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Letter to Editor
3 (
3
); 118-119
doi:
10.25259/JPED_20_2023

Early neurological association in a young child with Wolfram syndrome

Department of Pediatrics, Maulana Azad Medical College, New Delhi, India
Corresponding author: Aashima Dabas, Department of Pediatrics, Maulana Azad Medical College, New Delhi, India. dr.aashimagupta@gmail.com
Licence
This is an open-access article distributed under the terms of the Creative Commons Attribution-Non Commercial-Share Alike 4.0 License, which allows others to remix, transform, and build upon the work non-commercially, as long as the author is credited and the new creations are licensed under the identical terms.

How to cite this article: Kumar K, Dabas A, Saxena R. Early neurological association in a young child with Wolfram syndrome. J Pediatr Endocrinol Diabetes. 2023;3:118-9. doi: 10.25259/JPED_20_2023

Dear Editor,

Wolfram syndrome (WFS) is characterized by juvenile-onset diabetes mellitus (DM), diabetes insipidus, optic nerve atrophy, sensorineural hearing loss (SNHL), and neurodegeneration.[1,2] We report a child with WFS and early central nervous system (CNS) dysfunction presenting in the first decade of life.

A 10-year-old girl (index case), a known case of WFS with a family history of two other affected siblings, was diagnosed at 3 years of age with severe diabetic ketoacidosis. The patient was screened for central diabetes insipidus (CDI) at 8 years of age in view of recurrent urinary tract infections, renal tract abnormalities, and polyuria. CDI was confirmed on water deprivation testing, and she was commenced on oral desmopressin at 0.1 mg daily. The onset of CDI was earlier in the index case (8 years) than in the elder sibling at 10 years. The audiometric evaluation suggested bilateral SNHL at 3 years, which was earlier in onset than the other two siblings (at 9 and 5 years, respectively), accompanied by an earlier onset of optic atrophy at 7 years than others (at 9 and 9.5 years, respectively).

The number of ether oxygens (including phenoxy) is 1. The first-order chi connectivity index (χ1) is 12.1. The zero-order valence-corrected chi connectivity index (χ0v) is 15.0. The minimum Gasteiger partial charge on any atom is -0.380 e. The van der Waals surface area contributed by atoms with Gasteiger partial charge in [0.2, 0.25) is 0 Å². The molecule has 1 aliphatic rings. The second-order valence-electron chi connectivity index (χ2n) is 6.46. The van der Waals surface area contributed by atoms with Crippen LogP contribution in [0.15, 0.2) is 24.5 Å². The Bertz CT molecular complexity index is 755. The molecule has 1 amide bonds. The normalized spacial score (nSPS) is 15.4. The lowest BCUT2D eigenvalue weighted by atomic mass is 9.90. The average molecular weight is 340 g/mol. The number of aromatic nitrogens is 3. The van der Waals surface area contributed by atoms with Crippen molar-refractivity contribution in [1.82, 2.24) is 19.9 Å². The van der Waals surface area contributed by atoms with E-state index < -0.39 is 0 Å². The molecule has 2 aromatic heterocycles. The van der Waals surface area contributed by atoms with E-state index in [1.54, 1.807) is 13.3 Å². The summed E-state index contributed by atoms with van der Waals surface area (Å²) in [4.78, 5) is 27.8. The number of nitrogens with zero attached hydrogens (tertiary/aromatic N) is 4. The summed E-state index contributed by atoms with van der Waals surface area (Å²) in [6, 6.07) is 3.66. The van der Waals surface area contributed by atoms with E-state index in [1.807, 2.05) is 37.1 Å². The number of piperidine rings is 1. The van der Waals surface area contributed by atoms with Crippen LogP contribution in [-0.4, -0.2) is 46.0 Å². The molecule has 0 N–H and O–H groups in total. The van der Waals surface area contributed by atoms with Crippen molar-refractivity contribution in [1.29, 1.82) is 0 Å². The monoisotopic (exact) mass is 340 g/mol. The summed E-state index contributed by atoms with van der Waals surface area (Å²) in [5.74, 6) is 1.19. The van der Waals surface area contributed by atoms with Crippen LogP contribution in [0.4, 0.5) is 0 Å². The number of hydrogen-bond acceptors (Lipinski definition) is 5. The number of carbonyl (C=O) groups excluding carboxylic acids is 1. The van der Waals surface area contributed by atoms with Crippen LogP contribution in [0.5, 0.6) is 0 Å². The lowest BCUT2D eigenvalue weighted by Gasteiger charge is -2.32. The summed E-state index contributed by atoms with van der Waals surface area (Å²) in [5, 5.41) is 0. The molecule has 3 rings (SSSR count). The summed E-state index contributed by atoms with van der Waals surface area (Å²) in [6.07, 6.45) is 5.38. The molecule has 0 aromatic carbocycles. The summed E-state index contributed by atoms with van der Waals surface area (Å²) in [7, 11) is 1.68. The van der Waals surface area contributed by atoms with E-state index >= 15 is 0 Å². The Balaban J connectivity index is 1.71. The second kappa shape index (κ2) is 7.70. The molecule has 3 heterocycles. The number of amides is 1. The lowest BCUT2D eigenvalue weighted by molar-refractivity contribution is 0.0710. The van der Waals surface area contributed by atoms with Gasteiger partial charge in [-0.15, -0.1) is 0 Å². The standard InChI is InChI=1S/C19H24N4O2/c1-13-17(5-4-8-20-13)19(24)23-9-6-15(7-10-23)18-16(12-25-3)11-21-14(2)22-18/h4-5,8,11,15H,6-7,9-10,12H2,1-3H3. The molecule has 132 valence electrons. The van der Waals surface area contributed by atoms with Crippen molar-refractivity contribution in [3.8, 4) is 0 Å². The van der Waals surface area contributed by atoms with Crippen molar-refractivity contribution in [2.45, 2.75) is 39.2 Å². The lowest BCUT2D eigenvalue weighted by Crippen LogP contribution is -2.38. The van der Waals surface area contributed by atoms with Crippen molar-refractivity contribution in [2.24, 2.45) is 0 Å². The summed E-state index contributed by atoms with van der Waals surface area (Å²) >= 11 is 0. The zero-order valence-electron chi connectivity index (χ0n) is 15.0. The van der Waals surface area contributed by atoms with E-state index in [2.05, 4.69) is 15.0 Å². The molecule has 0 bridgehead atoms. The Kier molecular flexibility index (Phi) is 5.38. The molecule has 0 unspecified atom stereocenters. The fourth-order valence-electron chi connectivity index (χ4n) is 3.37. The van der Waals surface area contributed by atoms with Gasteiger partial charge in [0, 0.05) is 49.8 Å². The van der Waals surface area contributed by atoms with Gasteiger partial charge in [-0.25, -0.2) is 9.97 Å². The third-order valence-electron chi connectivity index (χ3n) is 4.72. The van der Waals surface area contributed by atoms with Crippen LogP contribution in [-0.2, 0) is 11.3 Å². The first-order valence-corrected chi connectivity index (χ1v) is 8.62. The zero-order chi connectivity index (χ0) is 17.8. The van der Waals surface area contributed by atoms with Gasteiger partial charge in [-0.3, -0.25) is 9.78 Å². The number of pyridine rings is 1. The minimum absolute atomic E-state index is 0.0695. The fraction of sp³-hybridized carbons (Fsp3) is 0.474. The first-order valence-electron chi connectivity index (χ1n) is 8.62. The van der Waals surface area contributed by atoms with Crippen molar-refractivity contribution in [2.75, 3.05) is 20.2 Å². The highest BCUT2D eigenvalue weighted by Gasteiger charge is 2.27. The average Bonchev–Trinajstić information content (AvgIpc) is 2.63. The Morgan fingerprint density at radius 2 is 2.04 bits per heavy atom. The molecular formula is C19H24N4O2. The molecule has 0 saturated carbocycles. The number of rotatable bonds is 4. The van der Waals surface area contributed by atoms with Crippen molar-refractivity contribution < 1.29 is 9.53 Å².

At 10 years of age, she presented to the pediatric emergency room with status epilepticus and gasping respiratory efforts. The child had an antecedent history of a seizure episode for more than 5 min, followed by loss of consciousness for 2 hours. Capillary dextrose at the onset of the event at home was 45 mg/dL, which was treated with glucose solution as informed by the mother. She denied any preceding illness or insulin administration errors. On examination, the sensorium was depressed (E1V1M2), with poor perfusion and shallow respiratory effort. Venous blood tests for the metabolic panel showed random blood glucose of 50 mg/dL, with normal calcium levels and electrolytes, glycated hemoglobin 9.5%, and cortisol 438 nmol/L (normal >420 nmol/L). The patient was intubated, stabilized, and managed for status epilepticus with intravenous lorazepam and sodium valproate. The patient was gradually weaned off ventilation in 48 h and extubated with improvement in sensorium. No repeat episode of hypoglycemia was documented during the hospital stay. There were no residual neurological deficits or signs.

A possibility of CNS dysfunction was considered as there was disproportionately severe neurological involvement for the degree of hypoglycemia. Magnetic resonance imaging of the brain performed after 7 days showed brainstem hypoplasia and cerebellar atrophy [Figure 1]. The child was discharged home on maintenance doses of sodium valproate (20 mg/kg/day) and has remained well and seizure-free till the last follow-up 6 months later.

Figure 1: